The Ring

Undergrad creates chaos machine

Mon, 2013-03-11 10:40

Davis with his triple pendulum setup. Photo: Mitch Wright
Davis with his triple pendulum setup. Photo: Mitch Wright

Chaos intrigues Austin Davis—so much so that he’s structuring his remaining undergraduate courses around studying it. Davis was already interested in chaos theory when he was handed the assignment of mathematically modeling a complicated differential system. He chose a triple pendulum to demonstrate the chaotic system and astonished his professor, Dr. Anthony Quas (math and statistics), by going far beyond the assignment parameters and actually building the pendulum at home.


Science honours students exhibit their research

Fri, 2013-03-08 07:21

Anyone needing proof that students love learning through research had only to attend the second annual Faculty of Science Honours Fest March 1, where students vied for thousands of dollars in prize money. The Bob Wright Centre lobby buzzed with action as the 48 competitors—almost triple the number from last year—presented their research to judges, fellow students and community members.


Trustworthy information on energy issues

Fri, 2013-03-01 11:14

Whiticar with UVic students Charlotte Helston (left), Colin Etienne, and Andrew
Whiticar with UVic students Charlotte Helston (left), Colin Etienne, and Andrew Farris (right). Photo: Maria Lironi

From fuel cells to fracking, tailpipes to pipelines, debates both public and political are raging across the province over energy issues. Recognizing a need for an easily accessible, independent source of information on energy, Dr. Michael Whiticar (earth and ocean sciences) set out to create an extensive, comprehensive assemblage of unbiased information on BC energy sources, types and issues. He believes he’s accomplished that with the new website: www.energybc.ca.


The genetic goodness of blueberries

Wed, 2013-02-06 10:55

UVic plant biologist Dr. Peter Constabel, with a winter crop of blueberries. Pho
UVic plant biologist Dr. Peter Constabel, with a winter crop of blueberries. Photo: UVic Photo Services

Blueberries are one of our favourite fruits and no wonder—they’re tasty and they’re very good for us. They’re rich in antioxidants, substances that can help reduce the natural cell damage in our aging bodies that can lead to cancer, heart disease and other ailments. A research team led by UVic plant biologist Dr. Peter Constabel became the first in the world to reveal—at a molecular genetic level—how blueberries ripen and produce antioxidants known as flavonoids.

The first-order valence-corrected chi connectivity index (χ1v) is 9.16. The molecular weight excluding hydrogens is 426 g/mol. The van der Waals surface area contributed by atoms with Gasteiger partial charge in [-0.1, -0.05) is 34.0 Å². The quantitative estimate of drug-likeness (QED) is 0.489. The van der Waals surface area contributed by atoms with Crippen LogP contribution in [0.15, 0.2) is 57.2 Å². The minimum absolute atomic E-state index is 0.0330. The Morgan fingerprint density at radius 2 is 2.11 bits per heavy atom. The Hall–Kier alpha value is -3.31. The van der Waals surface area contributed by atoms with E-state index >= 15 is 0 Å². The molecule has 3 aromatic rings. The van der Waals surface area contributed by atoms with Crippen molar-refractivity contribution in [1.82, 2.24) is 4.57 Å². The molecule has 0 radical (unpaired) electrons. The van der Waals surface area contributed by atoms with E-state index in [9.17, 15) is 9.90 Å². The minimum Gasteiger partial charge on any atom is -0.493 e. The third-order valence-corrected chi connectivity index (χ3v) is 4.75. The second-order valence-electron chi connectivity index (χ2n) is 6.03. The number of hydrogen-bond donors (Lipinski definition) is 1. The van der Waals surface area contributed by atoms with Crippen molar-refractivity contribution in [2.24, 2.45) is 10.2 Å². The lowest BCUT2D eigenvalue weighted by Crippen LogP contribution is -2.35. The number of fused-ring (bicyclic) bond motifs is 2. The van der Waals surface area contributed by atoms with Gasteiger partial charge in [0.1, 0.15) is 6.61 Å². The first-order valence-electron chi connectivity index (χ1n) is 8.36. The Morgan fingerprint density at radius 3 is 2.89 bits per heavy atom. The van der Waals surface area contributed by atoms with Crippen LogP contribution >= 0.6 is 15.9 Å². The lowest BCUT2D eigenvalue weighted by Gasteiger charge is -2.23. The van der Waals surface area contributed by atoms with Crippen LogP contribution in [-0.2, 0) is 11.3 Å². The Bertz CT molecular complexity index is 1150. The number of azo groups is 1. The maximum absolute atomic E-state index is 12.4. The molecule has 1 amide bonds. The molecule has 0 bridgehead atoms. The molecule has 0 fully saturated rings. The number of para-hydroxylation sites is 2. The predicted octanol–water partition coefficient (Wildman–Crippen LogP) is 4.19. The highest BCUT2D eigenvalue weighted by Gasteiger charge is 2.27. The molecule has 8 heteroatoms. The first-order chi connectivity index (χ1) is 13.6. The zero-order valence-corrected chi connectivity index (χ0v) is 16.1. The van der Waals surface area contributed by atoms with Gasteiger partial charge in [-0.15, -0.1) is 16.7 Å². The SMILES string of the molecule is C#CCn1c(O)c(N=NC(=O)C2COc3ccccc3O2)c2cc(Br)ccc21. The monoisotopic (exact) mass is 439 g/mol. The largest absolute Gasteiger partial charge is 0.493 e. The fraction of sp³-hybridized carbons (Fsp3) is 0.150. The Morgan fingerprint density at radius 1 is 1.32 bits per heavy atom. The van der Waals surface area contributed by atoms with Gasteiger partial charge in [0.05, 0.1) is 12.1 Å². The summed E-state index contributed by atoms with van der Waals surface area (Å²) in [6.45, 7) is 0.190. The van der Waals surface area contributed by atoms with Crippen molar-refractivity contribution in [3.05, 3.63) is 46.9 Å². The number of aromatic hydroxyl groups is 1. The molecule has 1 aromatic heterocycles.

Students creating knowledge

Sat, 2013-02-02 14:17

Three of this year’s JCURA scholars (L-R): Adrienne Sanders, Ryan Nicolson and E
Three of this year’s JCURA scholars (L-R): Adrienne Sanders, Ryan Nicolson and Elaine Yan. Photo: UVic Photo Services

A spark of excitement and an enthusiasm for learning were in the air of the Michel Pujol Room in the Student Union Building on Mar. 6 as this year’s Jamie Cassels Undergraduate Research Award recipients presented their findings as part of UVic’s Ideafest.


Ukrainian teen discovers unusual hagfish-slurping seal via NEPTUNE video stream

Mon, 2013-01-28 15:22

Kirill Dudko thought he was looking at some kind of sea monster when he first watched the NEPTUNE Canada live video stream that allowed him to view the ocean floor in Barkley Canyon from his home in Donetsk, Ukraine.


CFI funds earth sciences, nanotech research

Fri, 2013-01-25 13:16

Brolo. Photo: UVic Photo Services
Brolo. Photo: UVic Photo Services

Two teams of University of Victoria scientists are ready to delve into separate research frontiers—one on the leading edge of earth sciences to better understand fundamental aspects of how our planet works, the other pursuing how new nanomaterials can help create useful technological devices—thanks to funding from the Canada Foundation for Innovation (CFI).


Art, animals and us

Mon, 2013-01-14 13:19

Morey in her studio. Photo: Mitch Wright
Morey in her studio. Photo: Mitch Wright

Humans have a complex relationship with animals. Although animals ourselves, we humans, especially in Western cultures, often see ourselves as exceptional or “above” other species with which we share the planet. Yet those other animals are integral to virtually all aspects of our existence.


Brain to brawn: Training one leg strengthens both after stroke

Wed, 2013-01-09 11:44

A participant on the treadmill, assisted by Katie Dragert, PhD candidate and fir
A participant on the treadmill, assisted by Katie Dragert, PhD candidate and first author on the study along with Zehr.

To recover strength and ultimately perhaps the ability to walk, the best bet after a severe stroke might just be to forego working the weaker, more-affected side. It seems counter-intuitive, but high-intensity strength training on the less-affected side could have remarkable potential for helping recover mobility after a stroke, new UVic research indicates.


Rowing across the Atlantic—with UVic’s help

Wed, 2013-01-09 10:07

On an earlier row around Vancouver Island. Photo: OAR Northwest
On an earlier row around Vancouver Island. Photo: OAR Northwest

Later this month, when four men push off from Africa’s westernmost point to row across the Atlantic, they’ll give both the mundane routine and the complexity of their daily schedules over to a computer program developed at UVic. The Ocean Adventure Rowing (OAR) Northwest team, including Olympic gold medalist and UVic and Vikes alumnus Adam Kreek, will share a modified 29-foot rowboat for the Africa to the Americas 2012 trip, embarking from Dakar, Senegal for Miami, Florida—a 6,700-kilometre trip across the Atlantic expected to take 60–100 days.